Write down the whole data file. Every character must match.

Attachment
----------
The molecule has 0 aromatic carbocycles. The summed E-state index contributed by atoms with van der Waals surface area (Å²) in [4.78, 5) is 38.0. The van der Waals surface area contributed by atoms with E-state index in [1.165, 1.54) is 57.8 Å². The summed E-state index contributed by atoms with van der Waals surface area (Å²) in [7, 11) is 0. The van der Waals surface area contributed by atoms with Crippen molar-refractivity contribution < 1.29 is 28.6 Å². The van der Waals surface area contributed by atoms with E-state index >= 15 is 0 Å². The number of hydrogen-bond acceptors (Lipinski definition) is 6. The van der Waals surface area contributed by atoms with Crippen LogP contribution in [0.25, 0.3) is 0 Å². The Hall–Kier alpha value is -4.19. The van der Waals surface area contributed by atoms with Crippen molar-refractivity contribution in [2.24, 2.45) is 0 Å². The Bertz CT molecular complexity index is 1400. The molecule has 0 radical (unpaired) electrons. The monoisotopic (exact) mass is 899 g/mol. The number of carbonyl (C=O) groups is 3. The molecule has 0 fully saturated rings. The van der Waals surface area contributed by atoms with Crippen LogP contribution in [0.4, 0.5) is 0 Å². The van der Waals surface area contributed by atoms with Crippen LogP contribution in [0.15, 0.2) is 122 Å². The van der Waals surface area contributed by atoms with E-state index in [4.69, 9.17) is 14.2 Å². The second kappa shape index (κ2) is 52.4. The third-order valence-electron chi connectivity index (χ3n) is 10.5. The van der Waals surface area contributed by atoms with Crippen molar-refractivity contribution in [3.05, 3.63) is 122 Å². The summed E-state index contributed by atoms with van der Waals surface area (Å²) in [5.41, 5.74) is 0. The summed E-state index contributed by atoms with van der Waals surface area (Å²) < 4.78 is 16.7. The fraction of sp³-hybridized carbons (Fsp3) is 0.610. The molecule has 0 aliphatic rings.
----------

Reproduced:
The molecule has 0 aromatic carbocycles. The summed E-state index contributed by atoms with van der Waals surface area (Å²) in [4.78, 5) is 38.0. The van der Waals surface area contributed by atoms with E-state index in [1.165, 1.54) is 57.8 Å². The summed E-state index contributed by atoms with van der Waals surface area (Å²) in [7, 11) is 0. The van der Waals surface area contributed by atoms with Crippen molar-refractivity contribution < 1.29 is 28.6 Å². The van der Waals surface area contributed by atoms with E-state index >= 15 is 0 Å². The number of hydrogen-bond acceptors (Lipinski definition) is 6. The van der Waals surface area contributed by atoms with Crippen LogP contribution in [0.25, 0.3) is 0 Å². The Hall–Kier alpha value is -4.19. The van der Waals surface area contributed by atoms with Crippen molar-refractivity contribution in [2.24, 2.45) is 0 Å². The Bertz CT molecular complexity index is 1400. The molecule has 0 radical (unpaired) electrons. The monoisotopic (exact) mass is 899 g/mol. The number of carbonyl (C=O) groups is 3. The molecule has 0 fully saturated rings. The van der Waals surface area contributed by atoms with Crippen LogP contribution in [0.4, 0.5) is 0 Å². The van der Waals surface area contributed by atoms with Crippen LogP contribution in [0.15, 0.2) is 122 Å². The van der Waals surface area contributed by atoms with E-state index in [4.69, 9.17) is 14.2 Å². The second kappa shape index (κ2) is 52.4. The third-order valence-electron chi connectivity index (χ3n) is 10.5. The van der Waals surface area contributed by atoms with Crippen molar-refractivity contribution in [3.05, 3.63) is 122 Å². The summed E-state index contributed by atoms with van der Waals surface area (Å²) in [5.41, 5.74) is 0. The summed E-state index contributed by atoms with van der Waals surface area (Å²) < 4.78 is 16.7. The fraction of sp³-hybridized carbons (Fsp3) is 0.610. The molecule has 0 aliphatic rings.